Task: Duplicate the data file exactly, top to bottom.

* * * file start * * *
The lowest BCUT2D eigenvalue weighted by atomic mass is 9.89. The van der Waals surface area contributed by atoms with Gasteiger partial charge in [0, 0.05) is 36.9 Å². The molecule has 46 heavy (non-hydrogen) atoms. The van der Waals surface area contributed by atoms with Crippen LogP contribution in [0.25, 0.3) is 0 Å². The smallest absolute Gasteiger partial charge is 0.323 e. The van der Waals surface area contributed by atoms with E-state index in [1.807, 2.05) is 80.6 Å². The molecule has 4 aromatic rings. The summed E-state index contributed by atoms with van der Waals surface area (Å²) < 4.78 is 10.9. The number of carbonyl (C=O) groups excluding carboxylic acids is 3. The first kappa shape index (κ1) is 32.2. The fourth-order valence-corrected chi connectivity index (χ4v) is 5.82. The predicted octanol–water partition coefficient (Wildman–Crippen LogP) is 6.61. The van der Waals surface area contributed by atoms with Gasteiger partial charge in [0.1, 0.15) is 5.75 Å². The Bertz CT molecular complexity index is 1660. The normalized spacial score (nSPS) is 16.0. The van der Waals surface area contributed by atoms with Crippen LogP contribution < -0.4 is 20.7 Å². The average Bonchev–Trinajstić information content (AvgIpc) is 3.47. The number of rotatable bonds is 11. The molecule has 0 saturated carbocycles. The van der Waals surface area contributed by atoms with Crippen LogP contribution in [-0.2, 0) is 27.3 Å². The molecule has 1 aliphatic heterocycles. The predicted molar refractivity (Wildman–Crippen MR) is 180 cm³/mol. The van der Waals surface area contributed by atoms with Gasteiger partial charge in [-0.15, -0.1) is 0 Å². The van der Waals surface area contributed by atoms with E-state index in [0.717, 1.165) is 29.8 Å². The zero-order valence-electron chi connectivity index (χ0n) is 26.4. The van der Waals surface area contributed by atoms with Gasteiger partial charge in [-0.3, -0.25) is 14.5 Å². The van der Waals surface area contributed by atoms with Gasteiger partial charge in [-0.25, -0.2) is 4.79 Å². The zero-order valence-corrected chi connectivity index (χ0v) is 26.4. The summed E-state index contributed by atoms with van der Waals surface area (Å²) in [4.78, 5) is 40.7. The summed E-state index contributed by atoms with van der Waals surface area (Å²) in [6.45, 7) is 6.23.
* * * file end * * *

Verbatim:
The lowest BCUT2D eigenvalue weighted by atomic mass is 9.89. The van der Waals surface area contributed by atoms with Gasteiger partial charge in [0, 0.05) is 36.9 Å². The molecule has 46 heavy (non-hydrogen) atoms. The van der Waals surface area contributed by atoms with Crippen LogP contribution in [0.25, 0.3) is 0 Å². The smallest absolute Gasteiger partial charge is 0.323 e. The van der Waals surface area contributed by atoms with E-state index in [1.807, 2.05) is 80.6 Å². The molecule has 4 aromatic rings. The summed E-state index contributed by atoms with van der Waals surface area (Å²) < 4.78 is 10.9. The number of carbonyl (C=O) groups excluding carboxylic acids is 3. The first kappa shape index (κ1) is 32.2. The fourth-order valence-corrected chi connectivity index (χ4v) is 5.82. The predicted octanol–water partition coefficient (Wildman–Crippen LogP) is 6.61. The van der Waals surface area contributed by atoms with Gasteiger partial charge in [0.1, 0.15) is 5.75 Å². The Bertz CT molecular complexity index is 1660. The normalized spacial score (nSPS) is 16.0. The van der Waals surface area contributed by atoms with Crippen LogP contribution < -0.4 is 20.7 Å². The average Bonchev–Trinajstić information content (AvgIpc) is 3.47. The number of rotatable bonds is 11. The molecule has 0 saturated carbocycles. The van der Waals surface area contributed by atoms with Crippen LogP contribution in [-0.2, 0) is 27.3 Å². The molecule has 1 aliphatic heterocycles. The predicted molar refractivity (Wildman–Crippen MR) is 180 cm³/mol. The van der Waals surface area contributed by atoms with Gasteiger partial charge in [-0.15, -0.1) is 0 Å². The van der Waals surface area contributed by atoms with E-state index in [0.717, 1.165) is 29.8 Å². The zero-order valence-electron chi connectivity index (χ0n) is 26.4. The van der Waals surface area contributed by atoms with Gasteiger partial charge in [-0.3, -0.25) is 14.5 Å². The van der Waals surface area contributed by atoms with Gasteiger partial charge in [-0.25, -0.2) is 4.79 Å². The zero-order valence-corrected chi connectivity index (χ0v) is 26.4. The summed E-state index contributed by atoms with van der Waals surface area (Å²) in [4.78, 5) is 40.7. The summed E-state index contributed by atoms with van der Waals surface area (Å²) in [6.45, 7) is 6.23.